Yarden's Moving Words from Holocaust Remembrance Day
“וְהִיא שֶׁעָמְדָה לַאֲבוֹתֵינוּ וְלָנוּ, שֶלֹא אֶחָד בִּלבָד עָמַד עָלֵינוּ לְכַלוֹתֵינוּ, אלא שבכל דור ודור, עומדים עלינו לכלותנו”
“That which stood for our ancestors applies to us as well. For it was not only one individual who stood up against us to destroy us. Rather, in every generation they stand up against us to destroy us.”
Several weeks ago the Passover holiday came to an end. Jews around the world quoted and sang this verse on Seder night, in which we recall our exodus from bondage and oppression in Egypt to freedom and sovereignty and our rebuilding as a people based on the moral code of the Ten Commandments.
And as the liturgical verse states, in every generation we witness the rise of those who would seek to destroy our people. From Egypt, to the destruction of the temples, the expulsion from Spain, pogroms in Eastern Europe, the Holocaust and still today.
Two weeks ago, we observes Yom Hashoah, the Jewish Day of Remembrance for the Holocaust – the darkest of all attempts to annihilate the Jewish people and erase our existence from the world. In which millions of Jews were marched to their deaths under an ideology of evil based on wicked lies. In which nearly an entire nation chose to create an unequal hierarchy of human beings in the world in which the Aryan race was at the top, and thus allow itself to commit acts that the devil himself would not dream of. Meticulously and methodically – through blind faith in this evil ideology and amid the collapse of all moral rectitude – our people was mortally wounded and scarred in a way that can never heal.
Every year Hanoar Haover Vehalomed (NOAL youth movement) commemorates the events of this darkest chapter of Jewish history. We choose to focus on the story of the youth movements, those young people who saw reality with a fierce clarity lit by the flames of resistance. Young men and women who insisted, within the inferno of destruction, to see the good, and to cling to life. They educated, learned, lived and created within the ghetto. They believed that it was still possible for people to choose to live lives of equality, they believed in the rebirth of the Jewish people. They were Zionists. And they were also the first to understand the extent of the terror, the scale of the catastrophe, the magnitude of the destruction. They organized, just like they had at underground seminars and schools in the ghetto, and they formed fighting units that would carry weapons against the Germans to fight for Jewish redemption. They waged a battle when defeat was a foregone conclusion. But they opted to fight, for their liberty, for Jewish dignity and honor.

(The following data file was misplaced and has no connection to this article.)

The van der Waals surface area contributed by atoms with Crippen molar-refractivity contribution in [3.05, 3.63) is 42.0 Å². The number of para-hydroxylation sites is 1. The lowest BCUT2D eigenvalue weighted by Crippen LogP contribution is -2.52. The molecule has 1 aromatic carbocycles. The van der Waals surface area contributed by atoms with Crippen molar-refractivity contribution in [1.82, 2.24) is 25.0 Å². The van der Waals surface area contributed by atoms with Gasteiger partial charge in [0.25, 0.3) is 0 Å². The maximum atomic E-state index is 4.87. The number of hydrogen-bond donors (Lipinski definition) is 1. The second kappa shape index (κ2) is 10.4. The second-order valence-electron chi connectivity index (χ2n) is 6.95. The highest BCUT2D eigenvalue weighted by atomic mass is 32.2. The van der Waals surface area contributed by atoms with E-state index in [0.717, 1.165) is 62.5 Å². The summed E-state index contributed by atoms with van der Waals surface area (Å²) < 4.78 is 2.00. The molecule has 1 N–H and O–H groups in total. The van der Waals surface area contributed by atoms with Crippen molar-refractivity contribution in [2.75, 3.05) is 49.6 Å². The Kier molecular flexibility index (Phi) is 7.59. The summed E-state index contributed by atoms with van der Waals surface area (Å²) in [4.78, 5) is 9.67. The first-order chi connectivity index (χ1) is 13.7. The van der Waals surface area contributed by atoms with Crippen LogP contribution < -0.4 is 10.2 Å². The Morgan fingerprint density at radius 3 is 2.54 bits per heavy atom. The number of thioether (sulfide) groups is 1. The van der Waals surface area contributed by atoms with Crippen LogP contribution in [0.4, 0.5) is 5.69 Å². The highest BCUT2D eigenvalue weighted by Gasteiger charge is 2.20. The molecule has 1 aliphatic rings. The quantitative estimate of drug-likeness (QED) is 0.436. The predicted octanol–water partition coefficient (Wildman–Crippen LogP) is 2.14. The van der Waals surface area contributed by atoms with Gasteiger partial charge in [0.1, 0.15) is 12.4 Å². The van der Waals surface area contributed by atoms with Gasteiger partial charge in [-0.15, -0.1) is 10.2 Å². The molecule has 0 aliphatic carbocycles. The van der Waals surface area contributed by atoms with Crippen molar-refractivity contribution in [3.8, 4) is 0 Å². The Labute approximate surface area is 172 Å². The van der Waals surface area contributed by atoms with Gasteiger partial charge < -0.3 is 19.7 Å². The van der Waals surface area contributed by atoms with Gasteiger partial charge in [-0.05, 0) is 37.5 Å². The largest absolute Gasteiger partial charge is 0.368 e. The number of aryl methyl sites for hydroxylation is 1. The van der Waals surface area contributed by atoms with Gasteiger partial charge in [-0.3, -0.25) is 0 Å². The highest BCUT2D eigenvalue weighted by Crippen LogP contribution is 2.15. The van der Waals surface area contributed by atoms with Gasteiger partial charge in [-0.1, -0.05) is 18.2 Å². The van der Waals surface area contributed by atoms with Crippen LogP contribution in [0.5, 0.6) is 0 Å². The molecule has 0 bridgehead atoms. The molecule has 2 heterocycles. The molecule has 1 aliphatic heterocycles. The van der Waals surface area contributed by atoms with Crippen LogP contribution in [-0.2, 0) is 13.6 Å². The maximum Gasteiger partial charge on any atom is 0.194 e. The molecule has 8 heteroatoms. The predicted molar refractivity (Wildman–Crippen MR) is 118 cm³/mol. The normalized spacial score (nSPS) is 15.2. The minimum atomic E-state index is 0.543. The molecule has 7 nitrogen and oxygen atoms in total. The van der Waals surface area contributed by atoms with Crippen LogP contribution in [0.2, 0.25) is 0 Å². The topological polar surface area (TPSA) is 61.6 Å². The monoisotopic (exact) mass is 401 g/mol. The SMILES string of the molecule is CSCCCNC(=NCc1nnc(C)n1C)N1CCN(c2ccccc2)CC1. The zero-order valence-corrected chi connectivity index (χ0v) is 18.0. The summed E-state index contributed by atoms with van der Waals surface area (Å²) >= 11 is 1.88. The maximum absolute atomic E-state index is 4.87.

“In every generation – each Jew must see themselves as though they themselves left Egypt.” The Haggadah resonates here too. The young men and women in the ghetto saw themselves as if they had left Egypt and were not willing to simply allow the forces of evil and oppression to crush our people’s freedom. They did what they did for their people, for everybody, for those who could not resist, and for those who were already dead, and those who were on the trains. They did what they did for humanity – for morality.
For the past six months of my life I have been guiding a youth movement group of 11th graders on an educational process to prepare them for a journey to Poland to discover the roots of the Zionist revolution and the youth movements’ uprising in Poland. A month ago I returned with them from Poland to Israel.
The choice to guide such a journey and the educational content it entails is connected to the decision to bind my life and those of my students to those Jewish lives who were and who are no more. To choose to learn, to study, to tear down the walls of indifference that grow with the distance of generations and years.
The journey to Poland shook me. Over the course of a week I walked through places that saw the darkest horrors in human history and I thought about us. About our Israel, about the youth here, about Israeli society. My mind did not stop thinking about what role we must play here in Israel.
During the journey, one of the students asked me how it was that the trip to Poland could instill so much hope in the most horrific places. I was glad that he asked, it made it clearer to me what the point in the whole journey is for the youth, and for me too. That that is our job here too.
To remember, and not forget, so that we can create a world and a society to oppose the very idea of Auschwitz.
To learn about the resistance and Jewish heroism in order to protect our sovereignty, autonomy, and freedom in an independent Jewish state.
To rebel against injustice in every form.
To appreciate and love our country for whom so many fought and died.
To want a better, more just, world. To educate, and educate, and educate the young towards justice, equality and peace, to dignity for all human beings.
Yarden Levi has been a member of the Akko Educators' Kibbutz for eight years. She currently works as the coordinator for NOAL youth movement guides in the Marom Galil region.